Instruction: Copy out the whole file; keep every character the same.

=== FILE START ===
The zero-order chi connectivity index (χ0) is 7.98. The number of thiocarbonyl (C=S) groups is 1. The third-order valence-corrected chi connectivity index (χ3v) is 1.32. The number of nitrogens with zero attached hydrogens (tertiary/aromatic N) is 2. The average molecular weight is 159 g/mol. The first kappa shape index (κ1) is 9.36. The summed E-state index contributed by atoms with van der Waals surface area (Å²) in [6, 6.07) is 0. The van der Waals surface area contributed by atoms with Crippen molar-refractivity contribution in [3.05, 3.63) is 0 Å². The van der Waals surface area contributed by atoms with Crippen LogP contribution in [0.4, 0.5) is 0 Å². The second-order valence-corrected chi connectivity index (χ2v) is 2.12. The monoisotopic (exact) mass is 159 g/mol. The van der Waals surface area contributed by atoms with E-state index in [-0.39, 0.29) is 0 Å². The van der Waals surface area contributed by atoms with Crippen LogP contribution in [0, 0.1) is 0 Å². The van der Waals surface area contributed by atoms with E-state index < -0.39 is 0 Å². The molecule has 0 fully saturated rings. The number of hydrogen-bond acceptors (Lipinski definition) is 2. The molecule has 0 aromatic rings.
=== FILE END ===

The zero-order chi connectivity index (χ0) is 7.98. The number of thiocarbonyl (C=S) groups is 1. The third-order valence-corrected chi connectivity index (χ3v) is 1.32. The number of nitrogens with zero attached hydrogens (tertiary/aromatic N) is 2. The average molecular weight is 159 g/mol. The first kappa shape index (κ1) is 9.36. The summed E-state index contributed by atoms with van der Waals surface area (Å²) in [6, 6.07) is 0. The van der Waals surface area contributed by atoms with Crippen molar-refractivity contribution in [3.05, 3.63) is 0 Å². The van der Waals surface area contributed by atoms with Crippen LogP contribution in [0.4, 0.5) is 0 Å². The second-order valence-corrected chi connectivity index (χ2v) is 2.12. The monoisotopic (exact) mass is 159 g/mol. The van der Waals surface area contributed by atoms with E-state index in [-0.39, 0.29) is 0 Å². The van der Waals surface area contributed by atoms with Crippen LogP contribution in [0, 0.1) is 0 Å². The van der Waals surface area contributed by atoms with E-state index < -0.39 is 0 Å². The molecule has 0 fully saturated rings. The number of hydrogen-bond acceptors (Lipinski definition) is 2. The molecule has 0 aromatic rings.